1. Perhaps a don't-ask-don't-tell policy would be the least confrontational route, though I agree that, though risky, waving your quality syrup in the faces of the pancake-makers is probably the best way to percipitate change, if that's what one I after.

                      1 Reply
                      1. Sorry, too much coffee leads to run-on sentences.

                        1. I see nothing wrong with this. I had a customer who brought her own sugar-free jam and it never bothered me a bit.

                          1. I can't see the ethical dilemma. If they served real maple syrup and you ripped it off, that is a problem. But if you bring your own, how is that huring the restaurant? Creating too much customer envy?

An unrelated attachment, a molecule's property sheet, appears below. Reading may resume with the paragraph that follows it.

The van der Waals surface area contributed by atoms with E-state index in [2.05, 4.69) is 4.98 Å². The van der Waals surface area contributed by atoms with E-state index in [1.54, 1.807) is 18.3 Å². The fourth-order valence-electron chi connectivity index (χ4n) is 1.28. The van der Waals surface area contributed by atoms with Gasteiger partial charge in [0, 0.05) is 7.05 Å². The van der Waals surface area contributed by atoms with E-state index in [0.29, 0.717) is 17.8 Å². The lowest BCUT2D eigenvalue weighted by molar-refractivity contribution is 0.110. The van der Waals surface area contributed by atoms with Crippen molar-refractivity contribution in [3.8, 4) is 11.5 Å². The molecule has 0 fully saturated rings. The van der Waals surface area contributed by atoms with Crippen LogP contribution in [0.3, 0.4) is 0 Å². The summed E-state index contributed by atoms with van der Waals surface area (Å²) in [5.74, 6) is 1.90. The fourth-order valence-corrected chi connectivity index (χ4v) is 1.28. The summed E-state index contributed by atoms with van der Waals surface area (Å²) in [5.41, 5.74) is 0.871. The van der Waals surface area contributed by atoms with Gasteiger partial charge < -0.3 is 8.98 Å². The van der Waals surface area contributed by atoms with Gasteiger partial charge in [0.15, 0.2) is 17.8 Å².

1. I just finished reading the linked to thread and it totally blew my mind. I used to work in the business, both front and back of the house, and would never think of bringing my own food, except maybe snacks for very small children.

                              1 Reply
                              1. re: Louise

                                The difference between *real* maple syrup and the imitation crap is more than enough reason to bring my own. It's obvious that the restaurant is trying to save money by only offering the imitation, but if I'm going to a diner - a BREAKFAST diner - and they don't have real maple syrup and for some stupid reason, refuse to allow me to bring my own, I'm walking and not coming back.